Shakespearean Fields Forever

The Guthrie's Day-Glo 'As You Like It'

If the last two opening nights are any indication, the kickoff to a Guthrie run is a signal to the meteorological gods to dump a load of snow on the Twin Cities. Slip-sliding through slush seems counter to the vibe of this color-soaked, feel-good comedy-romance, but let's take the long view. Dramatic productions hardly come to life in a vacuum, after all, and this spirited, generous show will hopefully soon be playing on the springtime nights that lighten both Shakespeare's drama and our own winter-weighted lives.

As You Like It opens with brothers Orlando and Oliver. The latter is older, and has cheated his younger sibling out of his inheritance. A few minutes into this production, it is apparent that costume designer Helen Q. Huang is going to let it rip--Drew Cortese's Orlando is dressed in workman's plaid, but big bro Oliver (Michael Booth) comes forth in a mod, fur-lined suit and sunglasses, a '60s number that is both hilarious and comely enough to inspire an examination of one's own drab sartorial choices.

Give me a bard with hair, long beautiful hair
Michal Daniel
Give me a bard with hair, long beautiful hair

From here the central action revolves around cruelty and injustice, thoroughly spiced with humor. Orlando wins a wrestling match at court (staged in prime WWE style) and is subsequently run out of Dodge. Across town, Rosalind (Bianca Amato) is ordered to scram by Duke Frederick (Stephen Pelinski), who has usurped her father's estate and run him off to the woods. Rosalind heads for the same Arden Forest, with at least the consolation of beloved friend Celia (Ryan Michelle Bathé) and Jim Lichtscheidl's clownish Touchstone.

While the court setting in the early going has an austere elegance, it's when the action shifts to Arden Forest that James Noone's design really shines. The set change itself--a whisper-silent mountain-moving marvel that fairly well blows the mind--elicited applause on opening night. The action transpires amid steel curlicues representing wintertime trees, then wild colored flowers and paisley shapes for the springtime scenes.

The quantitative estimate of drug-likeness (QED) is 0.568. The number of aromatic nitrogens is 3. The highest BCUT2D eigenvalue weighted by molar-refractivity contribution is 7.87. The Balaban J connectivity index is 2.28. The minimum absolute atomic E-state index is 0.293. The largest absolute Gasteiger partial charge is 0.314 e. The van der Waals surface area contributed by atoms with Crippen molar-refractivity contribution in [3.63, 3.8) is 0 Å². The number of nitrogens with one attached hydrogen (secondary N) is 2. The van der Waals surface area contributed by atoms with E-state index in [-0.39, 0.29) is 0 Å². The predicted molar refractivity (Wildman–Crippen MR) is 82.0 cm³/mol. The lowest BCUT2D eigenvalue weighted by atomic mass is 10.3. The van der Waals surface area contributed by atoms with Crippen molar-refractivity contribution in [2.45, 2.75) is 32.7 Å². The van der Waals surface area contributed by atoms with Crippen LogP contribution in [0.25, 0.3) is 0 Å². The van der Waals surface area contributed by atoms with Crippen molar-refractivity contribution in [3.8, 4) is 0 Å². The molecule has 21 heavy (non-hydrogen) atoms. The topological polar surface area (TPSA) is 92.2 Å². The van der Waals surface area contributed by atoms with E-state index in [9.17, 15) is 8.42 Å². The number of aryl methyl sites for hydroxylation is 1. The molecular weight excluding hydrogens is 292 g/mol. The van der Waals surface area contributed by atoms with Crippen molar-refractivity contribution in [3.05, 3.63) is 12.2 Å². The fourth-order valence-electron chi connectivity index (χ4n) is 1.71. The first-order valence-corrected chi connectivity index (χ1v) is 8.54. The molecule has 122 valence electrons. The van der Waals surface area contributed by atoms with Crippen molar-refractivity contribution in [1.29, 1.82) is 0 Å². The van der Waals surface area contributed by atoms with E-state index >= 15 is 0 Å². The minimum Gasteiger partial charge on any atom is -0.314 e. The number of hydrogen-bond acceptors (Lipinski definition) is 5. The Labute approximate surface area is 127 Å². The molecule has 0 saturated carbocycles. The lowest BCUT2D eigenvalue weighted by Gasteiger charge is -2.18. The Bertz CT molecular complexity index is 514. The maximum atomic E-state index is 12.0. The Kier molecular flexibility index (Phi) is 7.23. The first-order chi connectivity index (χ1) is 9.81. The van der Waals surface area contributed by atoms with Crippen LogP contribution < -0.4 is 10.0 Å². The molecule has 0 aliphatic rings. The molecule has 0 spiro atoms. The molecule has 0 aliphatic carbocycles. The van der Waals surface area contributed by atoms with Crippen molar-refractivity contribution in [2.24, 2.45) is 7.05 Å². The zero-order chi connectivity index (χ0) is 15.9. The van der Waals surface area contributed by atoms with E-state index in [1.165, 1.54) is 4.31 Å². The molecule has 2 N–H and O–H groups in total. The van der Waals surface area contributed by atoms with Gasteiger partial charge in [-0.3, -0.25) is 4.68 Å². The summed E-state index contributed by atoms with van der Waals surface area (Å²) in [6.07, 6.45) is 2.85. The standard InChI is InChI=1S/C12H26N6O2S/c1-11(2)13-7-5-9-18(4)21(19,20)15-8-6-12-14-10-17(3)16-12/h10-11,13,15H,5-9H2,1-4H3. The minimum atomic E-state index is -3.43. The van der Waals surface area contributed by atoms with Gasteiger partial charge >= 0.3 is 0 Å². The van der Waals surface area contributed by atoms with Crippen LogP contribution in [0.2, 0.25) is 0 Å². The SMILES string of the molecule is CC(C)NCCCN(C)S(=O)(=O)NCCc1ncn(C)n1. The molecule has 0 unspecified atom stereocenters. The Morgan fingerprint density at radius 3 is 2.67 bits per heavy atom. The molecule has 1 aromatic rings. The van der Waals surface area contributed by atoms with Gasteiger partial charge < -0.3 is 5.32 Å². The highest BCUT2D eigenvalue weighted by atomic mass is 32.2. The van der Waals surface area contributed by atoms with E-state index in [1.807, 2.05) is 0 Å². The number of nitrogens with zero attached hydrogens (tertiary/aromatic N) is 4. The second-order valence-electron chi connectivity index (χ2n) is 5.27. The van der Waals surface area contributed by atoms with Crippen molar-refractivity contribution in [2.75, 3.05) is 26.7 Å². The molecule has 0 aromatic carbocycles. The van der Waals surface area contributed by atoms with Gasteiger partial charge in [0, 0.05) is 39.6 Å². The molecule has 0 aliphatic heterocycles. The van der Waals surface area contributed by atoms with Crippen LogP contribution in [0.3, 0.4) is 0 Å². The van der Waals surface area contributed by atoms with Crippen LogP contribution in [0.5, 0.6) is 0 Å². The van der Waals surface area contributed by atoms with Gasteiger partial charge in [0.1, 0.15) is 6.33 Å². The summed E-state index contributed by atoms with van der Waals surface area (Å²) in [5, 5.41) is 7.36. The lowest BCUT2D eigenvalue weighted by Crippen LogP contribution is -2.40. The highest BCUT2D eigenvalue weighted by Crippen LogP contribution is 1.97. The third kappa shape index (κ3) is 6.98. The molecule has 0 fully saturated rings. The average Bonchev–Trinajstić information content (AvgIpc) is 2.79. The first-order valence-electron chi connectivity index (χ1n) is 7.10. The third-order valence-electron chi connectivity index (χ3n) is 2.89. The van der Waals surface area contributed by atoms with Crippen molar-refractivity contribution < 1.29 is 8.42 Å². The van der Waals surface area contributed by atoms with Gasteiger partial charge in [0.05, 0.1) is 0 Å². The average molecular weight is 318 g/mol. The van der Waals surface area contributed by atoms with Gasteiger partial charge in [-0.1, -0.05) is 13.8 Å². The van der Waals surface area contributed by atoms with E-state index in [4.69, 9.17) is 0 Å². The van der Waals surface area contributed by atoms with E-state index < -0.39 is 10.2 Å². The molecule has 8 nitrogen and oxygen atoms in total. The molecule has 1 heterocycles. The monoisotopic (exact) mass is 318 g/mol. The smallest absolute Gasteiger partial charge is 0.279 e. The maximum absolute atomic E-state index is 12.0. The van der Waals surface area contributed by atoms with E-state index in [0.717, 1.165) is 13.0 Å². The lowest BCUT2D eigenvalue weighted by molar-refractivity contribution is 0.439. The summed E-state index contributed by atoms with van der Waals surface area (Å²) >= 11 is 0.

The play itself is long and not without intermittent moments of tedium, but director Joe Dowling's cast almost unerringly homes in on the wit and vivacity of the text without imposing anachronistic meanings. As has been common at the Guthrie during the Dowling era, this Shakespeare play has had the 20th century thrust upon it. Here, the production utilizes the fashions and dropout mythology of the '60s without resorting to cliché or imposing meaning on a work possessing abundant wit that comes across in any era--in the right hands.

It doesn't hurt that Dowling has assembled some of the best comedic talent to work recently on Twin Cities stages. Amato impressed in last fall's Pygmalion at the Guthrie, and her performance bears some resemblance to that earlier effort but displays greater range. She plays to the audience without seeming to, and earns laughs with wise-ass pauses and bursts of manic energy. When her Rosalind, disguised as a man, starts busting the chops of her beloved Orlando under the guise of giving him wooing lessons, Amato's playful smarts and Cortese's game appeal blend perfectly.

Similarly well cast is Lichtscheidl, done up in astonishing hippie finery. He's the ultimate citified dandy making the most of his backwoods idyll, and when he tries to make time with hayseed Audrey (Sarah Agnew), some of the most comical scenes of the show result. Richard S. Iglewski's Jaques looks on, with a complicated blend of scorn and interest that typifies his performance.

Mel Marvin's musical score has elements of acoustic beauty, but the R&B finale, in which nearly everyone gets hitched, ends things with an unexpected rush of funky joy. While this show adopts the trappings of the '60s, it's of the tie-dye and flower-power variety rather than the Vietnam-bad-trip side of things. It fits the material, but the material also fits the moment. Dowling brings us a capable and able version of this Shakespeare comedy--a play that pleases while offering few challenges--and he wraps it up for us in a cloud of optimism and ample doses of knowing humor. Maybe he senses we could use a little relief right about now.

 
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